What are blood cells and where do they come from?« Back to Questions List

7 to 8% of our body weight accounts for blood. Blood is a mixture of two basic components called cells and plasma. The basic function of blood is to carry nutrients and oxygen to every cell of the body. It is pumped to every cell by the heart through the arteries, capillaries and veins. It also carries away waste products like carbon dioxide, ammonia and forms clot to prevent excess blood loss.


blood cells

               Red and white human blood cells as seen under a microscope using a blue slide stain


A human body contains about 5 liters of blood out of which, the liquid component plasma accounts for 3 liters. Cell component of blood consists of the red blood cells, white blood cells and the platelets. Red blood cells that float in the plasma contain a special protein called hemoglobin which gives red color to blood. It helps carry oxygen from the lungs to other parts of body and return carbon dioxide to lungs to exhale. Red blood cells can survive for 120 days only and we give birth to 100 billion red cells every day. White blood cells that help fight infection account for a mere 1% of the blood. They consist of neutrophil and lymphocytes. Platelets are not actually cells but fragments of cells. They help in blood clotting process by forming a layer of fibrin clot on the injured blood vessel and prevent excessive bleeding.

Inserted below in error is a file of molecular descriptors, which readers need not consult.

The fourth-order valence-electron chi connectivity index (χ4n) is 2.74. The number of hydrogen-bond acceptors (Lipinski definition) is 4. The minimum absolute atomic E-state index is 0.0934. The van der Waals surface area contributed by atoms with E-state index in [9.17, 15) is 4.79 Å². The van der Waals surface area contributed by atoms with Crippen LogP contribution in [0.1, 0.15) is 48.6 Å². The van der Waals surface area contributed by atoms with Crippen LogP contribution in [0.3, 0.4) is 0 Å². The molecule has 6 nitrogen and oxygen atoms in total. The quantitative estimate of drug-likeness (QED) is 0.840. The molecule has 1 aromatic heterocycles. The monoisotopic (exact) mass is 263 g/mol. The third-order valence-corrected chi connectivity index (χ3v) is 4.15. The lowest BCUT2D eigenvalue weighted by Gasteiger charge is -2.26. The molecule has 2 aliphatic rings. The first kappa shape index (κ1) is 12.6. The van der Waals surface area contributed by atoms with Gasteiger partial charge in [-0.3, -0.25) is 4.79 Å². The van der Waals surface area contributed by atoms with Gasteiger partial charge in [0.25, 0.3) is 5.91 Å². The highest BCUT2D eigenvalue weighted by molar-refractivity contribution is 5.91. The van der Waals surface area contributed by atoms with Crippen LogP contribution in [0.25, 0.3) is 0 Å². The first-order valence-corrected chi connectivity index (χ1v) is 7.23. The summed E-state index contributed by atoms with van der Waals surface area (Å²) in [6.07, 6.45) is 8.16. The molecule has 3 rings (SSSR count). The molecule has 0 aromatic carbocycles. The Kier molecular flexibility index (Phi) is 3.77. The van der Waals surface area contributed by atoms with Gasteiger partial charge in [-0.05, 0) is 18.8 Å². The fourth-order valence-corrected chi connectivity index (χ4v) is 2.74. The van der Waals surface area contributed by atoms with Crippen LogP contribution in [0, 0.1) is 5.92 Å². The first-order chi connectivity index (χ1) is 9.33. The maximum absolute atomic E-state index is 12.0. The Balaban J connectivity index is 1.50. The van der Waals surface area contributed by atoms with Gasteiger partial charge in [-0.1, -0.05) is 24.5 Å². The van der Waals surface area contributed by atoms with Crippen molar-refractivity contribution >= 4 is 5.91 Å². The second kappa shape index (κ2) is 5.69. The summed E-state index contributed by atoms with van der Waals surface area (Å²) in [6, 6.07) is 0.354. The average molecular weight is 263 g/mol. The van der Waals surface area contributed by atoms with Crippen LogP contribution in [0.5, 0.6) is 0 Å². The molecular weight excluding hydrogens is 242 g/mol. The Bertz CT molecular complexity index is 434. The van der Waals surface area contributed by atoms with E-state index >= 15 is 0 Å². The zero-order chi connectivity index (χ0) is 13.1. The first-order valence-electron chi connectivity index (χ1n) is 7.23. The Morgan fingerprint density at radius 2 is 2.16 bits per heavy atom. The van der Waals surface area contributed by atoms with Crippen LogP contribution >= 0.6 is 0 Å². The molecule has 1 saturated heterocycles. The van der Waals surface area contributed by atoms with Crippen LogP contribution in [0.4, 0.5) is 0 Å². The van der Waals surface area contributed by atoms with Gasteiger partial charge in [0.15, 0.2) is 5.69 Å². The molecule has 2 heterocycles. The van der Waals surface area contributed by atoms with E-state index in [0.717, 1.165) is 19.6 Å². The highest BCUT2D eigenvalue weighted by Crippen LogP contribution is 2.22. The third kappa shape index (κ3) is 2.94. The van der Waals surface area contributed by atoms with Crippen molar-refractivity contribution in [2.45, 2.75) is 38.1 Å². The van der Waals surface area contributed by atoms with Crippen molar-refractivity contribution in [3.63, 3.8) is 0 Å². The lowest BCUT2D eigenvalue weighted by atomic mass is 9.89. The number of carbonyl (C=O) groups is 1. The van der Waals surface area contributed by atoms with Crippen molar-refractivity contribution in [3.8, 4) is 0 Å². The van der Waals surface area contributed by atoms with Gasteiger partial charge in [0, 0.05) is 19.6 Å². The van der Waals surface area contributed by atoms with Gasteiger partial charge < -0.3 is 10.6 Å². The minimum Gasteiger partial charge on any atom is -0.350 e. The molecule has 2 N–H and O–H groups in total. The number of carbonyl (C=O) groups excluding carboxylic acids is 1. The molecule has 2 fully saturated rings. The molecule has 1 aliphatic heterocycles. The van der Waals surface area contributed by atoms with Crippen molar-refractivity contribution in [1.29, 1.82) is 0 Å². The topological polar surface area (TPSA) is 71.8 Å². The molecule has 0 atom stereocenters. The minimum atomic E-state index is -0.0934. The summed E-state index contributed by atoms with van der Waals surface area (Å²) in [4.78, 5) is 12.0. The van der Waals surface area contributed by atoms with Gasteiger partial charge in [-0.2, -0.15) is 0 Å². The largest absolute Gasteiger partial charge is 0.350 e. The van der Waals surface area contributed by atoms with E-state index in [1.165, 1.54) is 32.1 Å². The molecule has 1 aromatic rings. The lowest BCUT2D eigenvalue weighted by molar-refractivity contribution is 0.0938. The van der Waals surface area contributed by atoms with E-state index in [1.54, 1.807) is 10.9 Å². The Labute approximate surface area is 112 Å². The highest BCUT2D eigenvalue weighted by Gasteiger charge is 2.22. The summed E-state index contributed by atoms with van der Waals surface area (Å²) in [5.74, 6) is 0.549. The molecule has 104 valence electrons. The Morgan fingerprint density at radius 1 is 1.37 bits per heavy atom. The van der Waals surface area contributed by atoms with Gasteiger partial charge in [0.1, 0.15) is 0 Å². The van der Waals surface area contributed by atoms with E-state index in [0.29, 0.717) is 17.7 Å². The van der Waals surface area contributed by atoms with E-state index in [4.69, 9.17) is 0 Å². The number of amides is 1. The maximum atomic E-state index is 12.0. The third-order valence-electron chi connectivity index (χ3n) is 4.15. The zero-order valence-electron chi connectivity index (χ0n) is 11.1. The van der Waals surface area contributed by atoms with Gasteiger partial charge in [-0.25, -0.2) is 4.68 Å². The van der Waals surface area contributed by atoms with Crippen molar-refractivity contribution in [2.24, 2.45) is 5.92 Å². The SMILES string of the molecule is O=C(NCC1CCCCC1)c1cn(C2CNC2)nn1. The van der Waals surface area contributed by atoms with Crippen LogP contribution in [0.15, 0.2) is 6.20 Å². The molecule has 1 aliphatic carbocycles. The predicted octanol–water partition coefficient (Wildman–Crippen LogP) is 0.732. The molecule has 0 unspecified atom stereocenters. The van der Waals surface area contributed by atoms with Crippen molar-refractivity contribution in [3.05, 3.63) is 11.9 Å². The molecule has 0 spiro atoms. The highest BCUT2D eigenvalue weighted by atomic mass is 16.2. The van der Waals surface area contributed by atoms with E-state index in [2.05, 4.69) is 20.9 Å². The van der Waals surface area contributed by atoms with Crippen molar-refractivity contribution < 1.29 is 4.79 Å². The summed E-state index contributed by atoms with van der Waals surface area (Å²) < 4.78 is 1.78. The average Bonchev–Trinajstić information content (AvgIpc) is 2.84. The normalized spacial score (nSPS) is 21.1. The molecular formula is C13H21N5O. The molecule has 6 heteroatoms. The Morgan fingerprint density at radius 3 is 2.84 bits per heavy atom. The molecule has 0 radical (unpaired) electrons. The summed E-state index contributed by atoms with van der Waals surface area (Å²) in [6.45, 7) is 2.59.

blood cells 1


The blood cells get produced in the bone marrow by a process called hematopoiesis. All the blood cells come from hematopoietic stem cells. These stem cells could be found circulating in the blood and bone marrow. These could also be used to treat diseases like leukemia and bone marrow failure.


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